Chapala is a typical Mexican town. No high-rises like PuertoVallarta, Mexico City, Cancun or any other major spot. Tallest building we saw was a three-story home.

What we experienced in Chapala was about as close to the real Mexico as you can get these days. Very old with cobblestone streets to rattle your teeth. Cement and stone construction in nearly all buildings. Narrow streets with narrow sidewalks, very small commercial businesses and a central plaza near a Catholic Church built in 1749.

Anyone who talks about “lazy Mexicans” has never spent time in a real Mexican community. Everywhere we went - and I mean everywhere - people were working. From the larger businesses to the guy outside the church we attended who was selling many varieties of washed fresh fruit out of a cardboard box - everyone was busy. We saw no indications of homelessness, no panhandlers anywhere we went. And we went just about everywhere in Chapala.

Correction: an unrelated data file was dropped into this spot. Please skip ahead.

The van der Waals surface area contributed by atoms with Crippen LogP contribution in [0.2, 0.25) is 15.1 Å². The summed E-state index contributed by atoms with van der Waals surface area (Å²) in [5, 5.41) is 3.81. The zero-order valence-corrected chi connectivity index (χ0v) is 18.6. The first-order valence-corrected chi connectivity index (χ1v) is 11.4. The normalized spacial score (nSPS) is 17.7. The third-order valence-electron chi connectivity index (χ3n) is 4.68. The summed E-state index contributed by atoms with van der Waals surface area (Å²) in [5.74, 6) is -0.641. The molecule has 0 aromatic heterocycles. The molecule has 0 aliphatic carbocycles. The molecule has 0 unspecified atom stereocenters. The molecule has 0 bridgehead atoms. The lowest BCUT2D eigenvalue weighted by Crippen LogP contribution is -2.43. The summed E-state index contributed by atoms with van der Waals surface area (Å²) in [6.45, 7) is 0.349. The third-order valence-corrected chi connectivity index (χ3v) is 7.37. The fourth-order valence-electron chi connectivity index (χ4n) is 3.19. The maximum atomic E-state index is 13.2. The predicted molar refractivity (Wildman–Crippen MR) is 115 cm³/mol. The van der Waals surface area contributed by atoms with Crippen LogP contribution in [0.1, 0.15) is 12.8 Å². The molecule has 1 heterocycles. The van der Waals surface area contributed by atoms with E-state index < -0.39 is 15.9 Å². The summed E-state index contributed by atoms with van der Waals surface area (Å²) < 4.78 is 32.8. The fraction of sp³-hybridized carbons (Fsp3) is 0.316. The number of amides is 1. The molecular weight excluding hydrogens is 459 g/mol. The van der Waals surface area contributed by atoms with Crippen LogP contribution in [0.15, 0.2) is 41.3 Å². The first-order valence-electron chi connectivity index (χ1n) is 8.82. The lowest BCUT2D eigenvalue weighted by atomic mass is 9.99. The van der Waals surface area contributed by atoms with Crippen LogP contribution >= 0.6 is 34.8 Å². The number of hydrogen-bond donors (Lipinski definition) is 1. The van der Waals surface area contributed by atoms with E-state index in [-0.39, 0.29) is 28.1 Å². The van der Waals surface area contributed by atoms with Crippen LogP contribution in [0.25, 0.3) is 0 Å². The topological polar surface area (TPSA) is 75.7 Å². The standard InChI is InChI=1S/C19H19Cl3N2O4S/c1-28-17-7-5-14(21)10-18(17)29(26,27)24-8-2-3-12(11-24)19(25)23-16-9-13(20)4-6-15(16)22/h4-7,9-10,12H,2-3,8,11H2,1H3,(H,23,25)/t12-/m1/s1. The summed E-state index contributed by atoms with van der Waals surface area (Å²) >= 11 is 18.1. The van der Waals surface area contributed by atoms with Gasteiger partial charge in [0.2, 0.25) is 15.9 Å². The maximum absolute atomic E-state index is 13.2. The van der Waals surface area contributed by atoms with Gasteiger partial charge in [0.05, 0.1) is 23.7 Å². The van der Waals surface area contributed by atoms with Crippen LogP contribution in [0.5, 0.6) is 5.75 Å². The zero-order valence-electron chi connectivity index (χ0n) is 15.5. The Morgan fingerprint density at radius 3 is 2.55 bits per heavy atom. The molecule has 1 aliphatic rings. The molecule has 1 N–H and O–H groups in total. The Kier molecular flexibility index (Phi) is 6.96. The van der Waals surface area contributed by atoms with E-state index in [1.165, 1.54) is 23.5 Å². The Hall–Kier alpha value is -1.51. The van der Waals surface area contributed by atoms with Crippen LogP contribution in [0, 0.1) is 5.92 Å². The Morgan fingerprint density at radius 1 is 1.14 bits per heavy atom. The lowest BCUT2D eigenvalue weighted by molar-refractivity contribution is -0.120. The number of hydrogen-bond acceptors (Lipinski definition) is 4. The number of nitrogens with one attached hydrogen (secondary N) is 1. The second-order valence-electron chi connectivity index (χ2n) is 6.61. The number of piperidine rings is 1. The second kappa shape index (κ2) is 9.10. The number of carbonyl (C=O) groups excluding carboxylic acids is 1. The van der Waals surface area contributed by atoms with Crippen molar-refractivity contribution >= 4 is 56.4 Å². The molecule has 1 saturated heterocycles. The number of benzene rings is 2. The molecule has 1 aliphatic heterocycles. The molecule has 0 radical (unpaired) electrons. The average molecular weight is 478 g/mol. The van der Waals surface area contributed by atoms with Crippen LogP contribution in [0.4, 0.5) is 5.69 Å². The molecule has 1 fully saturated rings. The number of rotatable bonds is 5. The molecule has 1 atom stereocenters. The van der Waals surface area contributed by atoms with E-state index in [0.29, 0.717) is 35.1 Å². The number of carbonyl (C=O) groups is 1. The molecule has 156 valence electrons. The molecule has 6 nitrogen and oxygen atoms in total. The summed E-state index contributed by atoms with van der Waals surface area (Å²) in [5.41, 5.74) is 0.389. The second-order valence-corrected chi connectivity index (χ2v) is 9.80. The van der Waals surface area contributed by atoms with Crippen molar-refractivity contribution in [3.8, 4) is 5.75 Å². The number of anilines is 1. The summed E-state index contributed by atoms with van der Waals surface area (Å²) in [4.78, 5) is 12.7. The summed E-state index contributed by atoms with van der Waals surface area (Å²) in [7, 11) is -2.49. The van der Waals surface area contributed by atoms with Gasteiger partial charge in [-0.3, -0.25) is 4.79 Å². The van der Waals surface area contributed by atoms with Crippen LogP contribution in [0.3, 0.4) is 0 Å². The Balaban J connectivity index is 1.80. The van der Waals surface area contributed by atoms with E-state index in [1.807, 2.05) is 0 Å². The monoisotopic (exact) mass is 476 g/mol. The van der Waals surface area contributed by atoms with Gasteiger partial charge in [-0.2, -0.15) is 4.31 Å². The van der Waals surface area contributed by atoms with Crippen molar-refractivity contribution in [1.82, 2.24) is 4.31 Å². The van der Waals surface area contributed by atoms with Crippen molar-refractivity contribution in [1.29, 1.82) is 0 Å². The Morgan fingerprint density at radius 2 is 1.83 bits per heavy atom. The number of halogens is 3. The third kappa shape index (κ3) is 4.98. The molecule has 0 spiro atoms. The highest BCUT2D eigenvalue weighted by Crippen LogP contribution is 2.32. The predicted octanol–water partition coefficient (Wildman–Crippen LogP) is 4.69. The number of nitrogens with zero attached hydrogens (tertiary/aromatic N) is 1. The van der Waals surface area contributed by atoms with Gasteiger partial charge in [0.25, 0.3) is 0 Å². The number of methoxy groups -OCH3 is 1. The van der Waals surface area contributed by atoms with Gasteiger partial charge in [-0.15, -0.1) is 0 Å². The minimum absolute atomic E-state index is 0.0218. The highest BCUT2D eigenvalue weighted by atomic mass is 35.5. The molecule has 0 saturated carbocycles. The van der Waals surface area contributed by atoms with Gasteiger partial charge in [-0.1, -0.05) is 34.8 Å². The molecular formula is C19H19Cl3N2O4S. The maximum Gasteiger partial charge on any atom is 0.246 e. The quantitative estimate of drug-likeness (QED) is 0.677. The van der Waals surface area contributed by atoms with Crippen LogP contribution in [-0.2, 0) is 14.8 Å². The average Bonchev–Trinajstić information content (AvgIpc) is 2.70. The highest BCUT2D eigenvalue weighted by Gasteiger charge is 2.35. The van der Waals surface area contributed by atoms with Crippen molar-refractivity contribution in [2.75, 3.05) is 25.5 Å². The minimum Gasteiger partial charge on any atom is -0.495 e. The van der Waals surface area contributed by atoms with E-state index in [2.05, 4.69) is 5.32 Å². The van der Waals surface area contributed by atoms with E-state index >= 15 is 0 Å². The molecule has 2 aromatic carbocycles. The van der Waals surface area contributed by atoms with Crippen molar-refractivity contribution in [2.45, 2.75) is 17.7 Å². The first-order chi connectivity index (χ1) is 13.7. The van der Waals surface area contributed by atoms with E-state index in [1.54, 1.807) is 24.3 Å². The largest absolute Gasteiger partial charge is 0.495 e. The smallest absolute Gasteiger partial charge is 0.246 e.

We passed a street crew of about eight men digging out an old water line. Not three working and five watching. All were on picks and shovels because they don’t use backhoes or other heavy equipment. Many road repairs in the area were the same - done by hand.

Locals we encountered spoke little to no English. Even the desk clerk in our hotel and counter employees at the International airport in Guadalahara about 20 miles away. American money wasn’t accepted anywhere we went. Credit cards worked sometimes and sometimes they didn’t. Pesos were a necessity.

There were no “touristy” areas anywhere. Very small shops with goods mostly made in Mexico. No plate glass windows, no neon signs, no upscale fashions. We found small children of working mothers in several shops. All quiet, well-behaved, playing with small toys, reading a book or sleeping. Not one running underfoot.

The large central plaza was great for people-watching. Musicians, vendors both inside and out, no cars or other noises of civilization. Many choices of food and drink. And large trees everywhere for shade in the hot afternoons.